What Does it Mean to Be a High School Senior During the Coronavirus Pandemic?


Image by Eren Levine.

There is so much we don’t know about COVID-19, in terms of the global situation and the rest of the school year. UNIS will be operating online at least through the end of April, but it seems as though online learning will continue for longer. This means that we will most likely not have much more school together in person, if any at all. During the month of April, seniors typically have a senior ditch day and senior prank day, neither of which are likely to be possible in the same way that they would usually occur.

These events bring school spirit and bonding to the grade, and all the seniors are very sad that we won’t get to experience the traditions in the same way others grades do. Throughout the very difficult two-year IB program, second semester senior year is a kind of oasis for students—something to look forward to as a reward for all our hard work. Having these exciting and fun moments taken away from us, therefore, is more upsetting than it may seem.

The most drastic change for the class of 2020 is the lack of IB exams. The International Baccalaureate Organization posted on their website on March 23rd that the IB exams would no longer take place, but students will still receive their diplomas. This creates many questions and opinions from the entire senior class.

Can we really be happy about receiving IB diplomas when we didn’t even take the exams to deserve them?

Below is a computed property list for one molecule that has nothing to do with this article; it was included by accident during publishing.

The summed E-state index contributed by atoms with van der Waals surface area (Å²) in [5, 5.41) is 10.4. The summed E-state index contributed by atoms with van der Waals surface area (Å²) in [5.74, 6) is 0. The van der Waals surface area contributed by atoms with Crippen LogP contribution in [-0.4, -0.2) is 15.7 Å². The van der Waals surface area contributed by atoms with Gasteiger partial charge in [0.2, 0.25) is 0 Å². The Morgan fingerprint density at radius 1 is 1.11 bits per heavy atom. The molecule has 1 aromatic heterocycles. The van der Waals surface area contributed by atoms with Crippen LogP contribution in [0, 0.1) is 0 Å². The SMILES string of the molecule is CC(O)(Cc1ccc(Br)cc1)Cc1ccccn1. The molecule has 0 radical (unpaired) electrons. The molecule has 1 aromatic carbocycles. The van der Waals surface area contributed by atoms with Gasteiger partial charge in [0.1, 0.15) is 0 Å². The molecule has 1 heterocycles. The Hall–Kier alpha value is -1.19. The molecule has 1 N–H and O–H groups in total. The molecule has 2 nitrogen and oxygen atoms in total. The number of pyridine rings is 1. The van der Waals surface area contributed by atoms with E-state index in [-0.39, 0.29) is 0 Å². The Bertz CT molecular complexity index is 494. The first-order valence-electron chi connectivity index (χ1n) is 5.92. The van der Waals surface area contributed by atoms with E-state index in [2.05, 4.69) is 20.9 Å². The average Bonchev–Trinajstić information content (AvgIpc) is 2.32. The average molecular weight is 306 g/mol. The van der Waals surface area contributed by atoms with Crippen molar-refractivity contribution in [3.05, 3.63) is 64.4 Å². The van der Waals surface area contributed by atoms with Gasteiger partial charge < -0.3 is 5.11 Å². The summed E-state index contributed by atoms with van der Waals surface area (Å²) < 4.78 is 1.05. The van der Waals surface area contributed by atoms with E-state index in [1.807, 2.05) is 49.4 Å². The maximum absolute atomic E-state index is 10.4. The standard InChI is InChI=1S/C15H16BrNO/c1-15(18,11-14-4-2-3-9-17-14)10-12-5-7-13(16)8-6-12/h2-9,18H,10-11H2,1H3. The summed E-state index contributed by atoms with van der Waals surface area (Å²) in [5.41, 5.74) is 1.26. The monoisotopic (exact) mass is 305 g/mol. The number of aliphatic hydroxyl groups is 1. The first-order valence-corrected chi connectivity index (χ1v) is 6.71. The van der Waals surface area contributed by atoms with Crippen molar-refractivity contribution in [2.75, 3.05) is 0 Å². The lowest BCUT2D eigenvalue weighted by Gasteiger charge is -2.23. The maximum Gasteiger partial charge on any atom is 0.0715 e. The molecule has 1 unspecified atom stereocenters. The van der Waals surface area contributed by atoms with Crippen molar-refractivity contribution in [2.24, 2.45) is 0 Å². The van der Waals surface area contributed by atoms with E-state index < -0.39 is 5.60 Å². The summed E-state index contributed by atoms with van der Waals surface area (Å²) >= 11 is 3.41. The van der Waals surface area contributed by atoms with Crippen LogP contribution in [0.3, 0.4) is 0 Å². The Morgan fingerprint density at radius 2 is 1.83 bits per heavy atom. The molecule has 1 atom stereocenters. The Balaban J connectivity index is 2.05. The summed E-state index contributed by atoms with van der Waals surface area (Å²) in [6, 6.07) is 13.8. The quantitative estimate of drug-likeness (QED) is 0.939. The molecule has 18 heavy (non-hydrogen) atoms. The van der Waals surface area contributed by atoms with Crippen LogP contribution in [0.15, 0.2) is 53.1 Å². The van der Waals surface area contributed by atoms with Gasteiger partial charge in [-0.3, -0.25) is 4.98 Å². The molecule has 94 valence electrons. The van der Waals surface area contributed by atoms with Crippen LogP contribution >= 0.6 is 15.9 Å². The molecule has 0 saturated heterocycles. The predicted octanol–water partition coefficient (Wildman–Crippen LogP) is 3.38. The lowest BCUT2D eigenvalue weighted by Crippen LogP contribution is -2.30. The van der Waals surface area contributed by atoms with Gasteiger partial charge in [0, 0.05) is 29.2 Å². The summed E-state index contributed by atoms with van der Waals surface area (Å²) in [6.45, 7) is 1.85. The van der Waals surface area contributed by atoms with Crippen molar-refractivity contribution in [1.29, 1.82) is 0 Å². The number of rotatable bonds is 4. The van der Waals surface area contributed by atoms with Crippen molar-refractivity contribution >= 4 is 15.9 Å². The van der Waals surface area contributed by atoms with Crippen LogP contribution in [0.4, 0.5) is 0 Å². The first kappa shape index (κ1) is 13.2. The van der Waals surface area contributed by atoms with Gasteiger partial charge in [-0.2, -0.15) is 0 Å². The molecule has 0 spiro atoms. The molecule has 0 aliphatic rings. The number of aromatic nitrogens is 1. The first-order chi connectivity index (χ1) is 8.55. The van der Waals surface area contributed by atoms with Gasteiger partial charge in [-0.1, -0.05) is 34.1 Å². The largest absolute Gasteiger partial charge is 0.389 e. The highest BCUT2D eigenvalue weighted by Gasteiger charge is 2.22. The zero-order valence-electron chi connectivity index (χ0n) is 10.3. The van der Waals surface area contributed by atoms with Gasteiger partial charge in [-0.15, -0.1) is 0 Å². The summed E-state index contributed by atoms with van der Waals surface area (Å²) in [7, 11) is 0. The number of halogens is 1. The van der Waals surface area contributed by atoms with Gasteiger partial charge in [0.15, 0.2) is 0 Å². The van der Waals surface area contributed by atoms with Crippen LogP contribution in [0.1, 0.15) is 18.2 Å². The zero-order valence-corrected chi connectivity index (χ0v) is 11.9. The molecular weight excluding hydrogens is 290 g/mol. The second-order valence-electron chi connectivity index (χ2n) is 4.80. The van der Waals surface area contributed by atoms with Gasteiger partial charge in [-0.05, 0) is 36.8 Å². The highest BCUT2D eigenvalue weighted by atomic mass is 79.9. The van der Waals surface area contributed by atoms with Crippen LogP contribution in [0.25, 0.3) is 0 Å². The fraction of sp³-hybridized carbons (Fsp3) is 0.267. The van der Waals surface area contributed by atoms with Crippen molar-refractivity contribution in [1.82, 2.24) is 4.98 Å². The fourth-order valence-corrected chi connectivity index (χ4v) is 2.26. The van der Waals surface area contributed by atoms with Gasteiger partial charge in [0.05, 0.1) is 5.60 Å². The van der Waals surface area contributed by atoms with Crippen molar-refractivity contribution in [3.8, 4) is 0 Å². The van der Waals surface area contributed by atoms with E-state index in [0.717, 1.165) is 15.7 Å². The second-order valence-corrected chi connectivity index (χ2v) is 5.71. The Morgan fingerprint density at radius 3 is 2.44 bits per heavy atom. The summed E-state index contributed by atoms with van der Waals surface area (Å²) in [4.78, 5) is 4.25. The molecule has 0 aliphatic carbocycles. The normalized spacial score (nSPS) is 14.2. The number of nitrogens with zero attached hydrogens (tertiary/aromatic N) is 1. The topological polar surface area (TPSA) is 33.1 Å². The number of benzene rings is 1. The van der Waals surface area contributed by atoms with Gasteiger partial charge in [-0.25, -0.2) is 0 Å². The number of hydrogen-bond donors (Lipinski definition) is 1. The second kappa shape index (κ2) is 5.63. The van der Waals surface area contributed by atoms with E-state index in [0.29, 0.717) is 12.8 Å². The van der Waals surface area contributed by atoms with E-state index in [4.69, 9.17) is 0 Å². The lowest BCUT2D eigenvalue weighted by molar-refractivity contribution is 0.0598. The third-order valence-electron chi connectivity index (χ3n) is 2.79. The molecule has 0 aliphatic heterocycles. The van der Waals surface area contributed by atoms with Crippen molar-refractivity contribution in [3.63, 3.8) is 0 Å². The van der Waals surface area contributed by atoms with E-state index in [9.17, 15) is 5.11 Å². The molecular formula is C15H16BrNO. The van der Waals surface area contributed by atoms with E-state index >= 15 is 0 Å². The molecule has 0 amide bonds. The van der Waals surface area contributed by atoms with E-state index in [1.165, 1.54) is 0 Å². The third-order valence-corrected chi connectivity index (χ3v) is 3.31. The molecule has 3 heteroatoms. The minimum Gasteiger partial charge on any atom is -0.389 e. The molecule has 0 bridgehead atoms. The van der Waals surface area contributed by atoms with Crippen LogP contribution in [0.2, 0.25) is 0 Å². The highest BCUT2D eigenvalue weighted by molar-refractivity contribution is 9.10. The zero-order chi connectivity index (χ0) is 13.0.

It definitely doesn’t feel quite as rewarding. Students, both at UNIS and other IB schools around the world, are very conflicted on how to feel about the exams being cancelled. While some students are relieved and glad to have much less work and stress coming up, others feel that they needed the exams to achieve high IB grades or feel that without taking the exams, we don’t really deserve the IB diplomas.

Ultimately, however, we worked tirelessly for two years, the same way all other grades have, and even though our work won’t culminate with exams, it is nice to have our hard work recognized. Luckily, colleges and universities say they will be flexible and will not blame us for the lack of IB exams, seeing as it is clearly out of our control.

We also don’t know what will happen with prom and graduation. The school is unable to provide information, at no fault of its own, because nothing is certain for the city, let alone our school. The administration assures us that our hard work will be recognized in some way, but could this mean a virtual graduation? There is no doubt that this would not compare to the graduation at the UN General Assembly that other graduating classes have had. There are also discussions about holding a graduation ceremony later in the summer or in December. Each option comes with pros and cons. To hold an online graduation would almost guarantee that everyone could “attend” and even relatives who live far away and were not planning to attend the ceremony could participate. However, we wouldn’t actually be together, and the excitement of getting dressed up, taking pictures with friends, and walking across the stage to receive your diploma would be completely gone. If we held a graduation in the summer or December, we would be together and get to have something more similar to our originally planned graduation, and since we will have been apart for so long, it will be almost like a reunion. On the other hand, not everyone will be able to attend and the excitement of finishing high school won’t be celebrated when it actually happens.

Given the current circumstances and future predictions, it feels like there is no winning when it comes to graduation in the time of Coronavirus.

Everyone is upset and scared about Coronavirus and its repercussions, but high school seniors have unique reasons to feel disappointed. Above anything else, I hope everyone stays healthy and safe, but there is no denying the added level of dismay at losing the last few months of high school.